Pope Boniface Viii's Nationalist Power Summary

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In summary, Dante experienced the issues coming from the battle between Philip IV's nationalist power (King from 1285-1314, who, during the war of the so-called Sicilian Vespers helped the Anjou against the Aragonese) and the papacy's universal power that in the while had degenerated more and more until the French King decided to tax the income of the ecclesiastics, provoking Pope Boniface VIII's ire, who, in contrast, published some important bulls trying to limit Philip's powers. In fact, one of them was called 'Clericis laicos' and was issued on 5th of February 1296. Its content unleashed Philip's ire, as the Pope had renewed the regulations set out by the III and IV Lateran councils and by Pope Alexander IV's decrees, underlining also the fact that the Clergy were not allowed to pay extraordinary taxes without the consent of the Pope. Another famous bull issued on 18th of November 1302 by Pope Boniface VIII was called the 'Unam sanctum' and represented a true manifesto of the medieval theocracy and a more explicit Boniface's political document, as in it (mentioning also some biblical scriptures) Boniface claimed the superiority of the soul over the body 'unum corpus mysticum', confirming in this way the superiority of the spiritual power over the …show more content…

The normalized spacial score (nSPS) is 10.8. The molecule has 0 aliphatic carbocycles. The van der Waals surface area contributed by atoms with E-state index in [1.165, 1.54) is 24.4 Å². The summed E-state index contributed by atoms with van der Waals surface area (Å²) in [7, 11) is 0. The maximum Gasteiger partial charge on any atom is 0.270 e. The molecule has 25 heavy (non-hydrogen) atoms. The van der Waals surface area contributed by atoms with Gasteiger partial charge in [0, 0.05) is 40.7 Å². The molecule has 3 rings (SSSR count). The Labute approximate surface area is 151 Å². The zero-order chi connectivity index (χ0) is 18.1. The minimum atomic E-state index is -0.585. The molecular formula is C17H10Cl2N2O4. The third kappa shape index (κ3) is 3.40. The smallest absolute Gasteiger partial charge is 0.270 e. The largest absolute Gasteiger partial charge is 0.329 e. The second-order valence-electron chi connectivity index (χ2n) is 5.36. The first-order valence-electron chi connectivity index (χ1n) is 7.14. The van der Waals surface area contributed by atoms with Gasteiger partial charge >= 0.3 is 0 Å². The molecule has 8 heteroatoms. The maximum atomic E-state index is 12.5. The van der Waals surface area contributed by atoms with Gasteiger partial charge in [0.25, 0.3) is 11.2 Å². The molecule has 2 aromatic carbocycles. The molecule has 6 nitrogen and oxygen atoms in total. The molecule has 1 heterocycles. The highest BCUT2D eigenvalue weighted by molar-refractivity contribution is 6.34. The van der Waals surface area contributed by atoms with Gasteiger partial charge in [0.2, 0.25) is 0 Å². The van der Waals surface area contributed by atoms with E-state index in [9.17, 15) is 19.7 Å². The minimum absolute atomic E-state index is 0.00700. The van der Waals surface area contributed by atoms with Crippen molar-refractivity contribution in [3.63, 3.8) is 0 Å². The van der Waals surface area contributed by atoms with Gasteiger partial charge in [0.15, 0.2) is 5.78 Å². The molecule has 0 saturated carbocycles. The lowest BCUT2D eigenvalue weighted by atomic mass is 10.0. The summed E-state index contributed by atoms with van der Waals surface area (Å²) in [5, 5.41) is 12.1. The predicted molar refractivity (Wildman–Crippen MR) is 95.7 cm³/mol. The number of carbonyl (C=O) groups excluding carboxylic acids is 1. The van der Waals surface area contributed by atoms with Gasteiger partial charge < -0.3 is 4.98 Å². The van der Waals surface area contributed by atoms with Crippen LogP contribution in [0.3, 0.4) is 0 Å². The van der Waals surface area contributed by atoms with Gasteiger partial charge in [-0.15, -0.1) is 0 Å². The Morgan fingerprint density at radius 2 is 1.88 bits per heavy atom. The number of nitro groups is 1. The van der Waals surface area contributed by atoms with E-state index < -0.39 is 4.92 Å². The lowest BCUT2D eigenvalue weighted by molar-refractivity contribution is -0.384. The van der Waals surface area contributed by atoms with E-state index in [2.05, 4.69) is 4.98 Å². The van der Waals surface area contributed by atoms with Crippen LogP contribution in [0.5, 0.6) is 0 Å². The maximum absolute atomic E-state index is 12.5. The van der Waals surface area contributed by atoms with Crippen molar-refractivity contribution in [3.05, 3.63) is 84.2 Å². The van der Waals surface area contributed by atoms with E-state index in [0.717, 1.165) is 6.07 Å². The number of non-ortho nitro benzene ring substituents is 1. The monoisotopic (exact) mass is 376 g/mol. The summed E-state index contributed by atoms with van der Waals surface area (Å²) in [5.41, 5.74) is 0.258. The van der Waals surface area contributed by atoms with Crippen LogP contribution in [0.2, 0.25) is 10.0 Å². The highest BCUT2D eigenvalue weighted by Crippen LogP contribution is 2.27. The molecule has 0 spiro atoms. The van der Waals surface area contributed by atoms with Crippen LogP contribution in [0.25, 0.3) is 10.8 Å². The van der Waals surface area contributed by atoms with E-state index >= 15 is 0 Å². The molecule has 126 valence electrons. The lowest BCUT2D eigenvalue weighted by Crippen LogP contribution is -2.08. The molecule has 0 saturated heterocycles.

Subsequently, the relationship between the two powerful figures of the time degenerated more and more, culminating in the historical episode happened on 7th of September 1303, when Philip the Fair sent his soldiers to Anagni, where Boniface was seized and beaten by the order of the French King. This episode will be recalled by the posterity as the 'outrage of Anagni' and will be cited by Dante in the Divine Comedy "Past ill and future, lo! the flower-de-luce" (Purgatorio XX -

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